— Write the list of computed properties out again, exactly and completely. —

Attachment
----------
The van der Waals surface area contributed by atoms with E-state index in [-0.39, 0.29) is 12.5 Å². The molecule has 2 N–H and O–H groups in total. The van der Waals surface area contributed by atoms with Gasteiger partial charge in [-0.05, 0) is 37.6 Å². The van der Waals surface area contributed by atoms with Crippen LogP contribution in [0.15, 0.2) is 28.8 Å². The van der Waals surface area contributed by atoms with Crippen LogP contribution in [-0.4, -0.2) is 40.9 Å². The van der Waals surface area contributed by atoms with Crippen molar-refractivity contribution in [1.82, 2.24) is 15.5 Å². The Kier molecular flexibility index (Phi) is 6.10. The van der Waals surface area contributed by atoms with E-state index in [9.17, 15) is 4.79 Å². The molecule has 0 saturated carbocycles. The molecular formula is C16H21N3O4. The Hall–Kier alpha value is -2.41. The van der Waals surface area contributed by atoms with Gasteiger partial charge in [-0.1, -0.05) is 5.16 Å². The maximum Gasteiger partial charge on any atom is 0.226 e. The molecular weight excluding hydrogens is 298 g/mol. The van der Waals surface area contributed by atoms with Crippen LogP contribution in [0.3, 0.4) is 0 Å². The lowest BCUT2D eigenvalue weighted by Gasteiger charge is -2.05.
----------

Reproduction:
The van der Waals surface area contributed by atoms with E-state index in [-0.39, 0.29) is 12.5 Å². The molecule has 2 N–H and O–H groups in total. The van der Waals surface area contributed by atoms with Gasteiger partial charge in [-0.05, 0) is 37.6 Å². The van der Waals surface area contributed by atoms with Crippen LogP contribution in [0.15, 0.2) is 28.8 Å². The van der Waals surface area contributed by atoms with Crippen LogP contribution in [-0.4, -0.2) is 40.9 Å². The van der Waals surface area contributed by atoms with Crippen molar-refractivity contribution in [1.82, 2.24) is 15.5 Å². The Kier molecular flexibility index (Phi) is 6.10. The van der Waals surface area contributed by atoms with E-state index in [9.17, 15) is 4.79 Å². The molecule has 0 saturated carbocycles. The molecular formula is C16H21N3O4. The Hall–Kier alpha value is -2.41. The van der Waals surface area contributed by atoms with Gasteiger partial charge in [-0.1, -0.05) is 5.16 Å². The maximum Gasteiger partial charge on any atom is 0.226 e. The molecular weight excluding hydrogens is 298 g/mol. The van der Waals surface area contributed by atoms with Crippen LogP contribution in [0.3, 0.4) is 0 Å². The lowest BCUT2D eigenvalue weighted by Gasteiger charge is -2.05.